The Fate of Phaeton

A horrifying tale of reckless daring and ecological catastrophe.

Phaeton (or Phaethon, the ‘shining one’) was the son of a water nymph, Clymene, and, allegedly, the sun god Helios. In order to confirm that he really was his father, Helios promised by the river Styx to grant Phaeton any wish. Phaeton asked to drive the sun god’s chariot. According to Ovid’s Metamorphoses, Helios tried to dissuade him, warning his son that not even Jupiter (Zeus), king of the gods, could control the fiercely hot chariot pulled by fire-breathing horses. But Phaeton was adamant in his demands and Helios finally granted him his wish.

When Phaeton stepped into the chariot, the horses, used to the great weight of the sun god, thought it empty. Confused, they reared and Phaeton lost control. The horses, driven wild, scorched the earth, reducing Africa to a desert. Mother Earth, in danger of burning up, appealed in desperation to Zeus for help. In order to preserve her, Zeus struck the chariot with a thunderbolt.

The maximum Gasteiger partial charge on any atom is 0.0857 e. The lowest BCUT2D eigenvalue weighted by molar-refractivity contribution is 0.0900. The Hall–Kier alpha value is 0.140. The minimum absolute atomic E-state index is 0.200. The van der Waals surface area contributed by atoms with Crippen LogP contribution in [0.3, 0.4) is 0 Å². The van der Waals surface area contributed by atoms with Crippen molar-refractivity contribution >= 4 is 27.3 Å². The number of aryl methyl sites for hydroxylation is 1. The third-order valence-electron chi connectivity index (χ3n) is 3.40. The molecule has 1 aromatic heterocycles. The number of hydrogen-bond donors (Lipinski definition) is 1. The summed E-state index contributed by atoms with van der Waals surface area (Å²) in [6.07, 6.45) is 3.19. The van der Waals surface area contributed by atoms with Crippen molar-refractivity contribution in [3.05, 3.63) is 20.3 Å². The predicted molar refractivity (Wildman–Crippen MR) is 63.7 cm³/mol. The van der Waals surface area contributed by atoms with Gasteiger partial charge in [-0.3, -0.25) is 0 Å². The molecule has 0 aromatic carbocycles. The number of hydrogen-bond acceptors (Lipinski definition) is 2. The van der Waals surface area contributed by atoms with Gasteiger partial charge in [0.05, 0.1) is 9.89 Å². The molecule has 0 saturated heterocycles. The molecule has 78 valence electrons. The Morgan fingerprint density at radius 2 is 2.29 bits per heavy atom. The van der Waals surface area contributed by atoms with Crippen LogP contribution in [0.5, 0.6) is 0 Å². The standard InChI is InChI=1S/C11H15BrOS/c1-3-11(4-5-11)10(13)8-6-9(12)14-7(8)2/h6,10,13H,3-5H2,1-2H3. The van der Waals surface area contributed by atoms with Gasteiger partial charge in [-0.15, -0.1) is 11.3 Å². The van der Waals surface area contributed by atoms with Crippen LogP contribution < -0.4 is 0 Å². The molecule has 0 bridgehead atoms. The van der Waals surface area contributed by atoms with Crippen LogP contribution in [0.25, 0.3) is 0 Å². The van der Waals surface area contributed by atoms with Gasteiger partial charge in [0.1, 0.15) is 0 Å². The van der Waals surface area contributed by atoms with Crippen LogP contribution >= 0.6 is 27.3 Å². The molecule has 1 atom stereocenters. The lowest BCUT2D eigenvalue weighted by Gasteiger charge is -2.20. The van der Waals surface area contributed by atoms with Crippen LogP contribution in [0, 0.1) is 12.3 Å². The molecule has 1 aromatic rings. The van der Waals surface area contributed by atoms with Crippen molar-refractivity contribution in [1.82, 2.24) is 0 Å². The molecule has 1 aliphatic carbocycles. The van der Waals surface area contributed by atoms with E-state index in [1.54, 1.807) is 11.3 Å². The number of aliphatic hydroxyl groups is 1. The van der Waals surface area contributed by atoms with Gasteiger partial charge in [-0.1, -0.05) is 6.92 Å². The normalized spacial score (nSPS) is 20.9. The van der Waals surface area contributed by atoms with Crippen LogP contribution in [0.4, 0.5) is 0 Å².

Revealing the influence of Michelangelo and Tintoretto, Rubens depicts Phaeton falling from the chariot, his hair on fire, mirroring a blazing earth, which terrifies the deities of the seasons portrayed on the left of the painting.

The epitaph of the fallen Phaeton reads: ‘Here Phaeton lies who in the sun god’s chariot fared. And though greatly he failed, more greatly he dared.’

This myth of youthful courage and tragedy is referenced in four of Shakespeare’s dramas: Richard II, Romeo and Juliet, Two Gentlemen of Verona and Henry VI. It has inspired a number of composers, including Jean-Baptiste Lully, Camille Saint-Saëns, Paul Hindemith and Benjamin Britten. In 2002, Volkswagen took the interesting decision to name a car after Phaeton, in an attempt to compete in the luxury market dominated by its rivals Mercedes and BMW. It was not the success that Volkswagen hoped for.